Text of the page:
q  Cocoa butter base is not brittle but synthetic fat bases (with high degree of hydrogenetation and high stearate containing bases) are brittle

q  Brittle suppositories produce trouble during manufacture, handling, packaging and during use

q  Causes: Rapid chilling (shock cooling) of the melted bases in an extremely cold mould

Remedies for Brittleness

q  The temperature difference between the melted base and mould should be as small as possible

q  Addition of small amount of Tween80, castor oil, glycerin or propylene glycol imparts plasticity and make it less brittle

Volume contraction

q  When the bases are cooled in the mould volume of some bases may contract. Volume contraction produces

      Good release facilitating the ejecting from mold.

      Contraction hole formation at the top.

      This imperfection can be solved by adding slight excess base over the suppositories and after cooled the excess is scrapped off.


q  Cocoa butter adheres to suppository molds because of very low volume of contraction

q  Aqueous lubricant may be used to remove the suppositories easily from the moulds

q  They are applied by wiping, brushing or spraying

q  The mould surfaces may be coated with teflon to reduce the adhesion of base to mould wall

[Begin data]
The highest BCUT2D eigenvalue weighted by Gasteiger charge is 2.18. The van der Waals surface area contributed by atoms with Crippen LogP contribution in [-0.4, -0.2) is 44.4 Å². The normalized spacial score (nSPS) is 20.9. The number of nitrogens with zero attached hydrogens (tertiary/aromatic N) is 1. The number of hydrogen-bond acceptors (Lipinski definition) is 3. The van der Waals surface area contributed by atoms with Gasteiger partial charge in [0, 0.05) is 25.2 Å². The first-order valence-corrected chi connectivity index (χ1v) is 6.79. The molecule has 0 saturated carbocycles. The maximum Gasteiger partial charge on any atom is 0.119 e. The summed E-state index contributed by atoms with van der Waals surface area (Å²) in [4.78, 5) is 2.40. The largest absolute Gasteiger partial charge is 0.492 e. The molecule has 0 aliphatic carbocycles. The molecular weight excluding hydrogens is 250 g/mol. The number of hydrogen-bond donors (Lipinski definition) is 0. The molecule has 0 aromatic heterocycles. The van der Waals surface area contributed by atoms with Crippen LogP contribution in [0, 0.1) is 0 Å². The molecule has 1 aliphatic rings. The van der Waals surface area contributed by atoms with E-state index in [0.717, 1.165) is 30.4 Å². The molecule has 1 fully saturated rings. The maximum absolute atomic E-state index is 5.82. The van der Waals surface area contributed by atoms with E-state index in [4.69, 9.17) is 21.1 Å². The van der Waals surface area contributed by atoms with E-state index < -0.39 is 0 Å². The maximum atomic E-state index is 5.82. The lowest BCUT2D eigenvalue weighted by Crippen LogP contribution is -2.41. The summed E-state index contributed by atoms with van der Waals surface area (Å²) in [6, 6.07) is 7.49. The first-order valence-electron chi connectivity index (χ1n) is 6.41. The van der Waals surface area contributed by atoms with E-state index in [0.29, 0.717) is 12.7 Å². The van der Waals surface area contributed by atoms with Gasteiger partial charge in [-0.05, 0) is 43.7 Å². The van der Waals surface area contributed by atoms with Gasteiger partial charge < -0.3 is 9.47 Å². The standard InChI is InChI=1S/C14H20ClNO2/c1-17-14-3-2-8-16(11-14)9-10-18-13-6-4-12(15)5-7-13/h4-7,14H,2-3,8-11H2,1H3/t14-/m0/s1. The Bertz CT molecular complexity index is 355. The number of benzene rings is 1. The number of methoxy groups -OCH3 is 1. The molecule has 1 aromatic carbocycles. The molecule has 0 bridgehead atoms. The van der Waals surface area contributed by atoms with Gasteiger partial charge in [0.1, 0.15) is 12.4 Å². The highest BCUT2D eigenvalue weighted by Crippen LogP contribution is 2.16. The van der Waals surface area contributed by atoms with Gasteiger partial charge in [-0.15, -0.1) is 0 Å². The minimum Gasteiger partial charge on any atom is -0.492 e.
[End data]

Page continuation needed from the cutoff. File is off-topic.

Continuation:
Rancidity & oxidation

Auto oxidation

       Due to auto oxidation of unsaturated fatty acids present in the base

Aldehydes ketones

        saturated and unsaturated aldehydes, ketones and acids may formed


        Rancidity have very strong unpleasant odour

      this phenomenon is called rancidification


q  To prevent this suitable antioxidants like



                a– and b-tocopherols,

                gossypol (present in cotton seed oil),

                sesamol (present in sesame oil)

                propyl gallate, gallic acid,

                tannins and tannic acids,

                ascorbic acid (Vit C.),

                butylated hydroxyanisole (BHA)

                butylated hydroxyanisole (BHA).


q  The number of parts of medicament (drug) that displaces one part by weight of the base is known as the displacement value of that drug.                                                             

v  Amount of the base displaced = Weight of the drug / Displacement value

Also, Visit: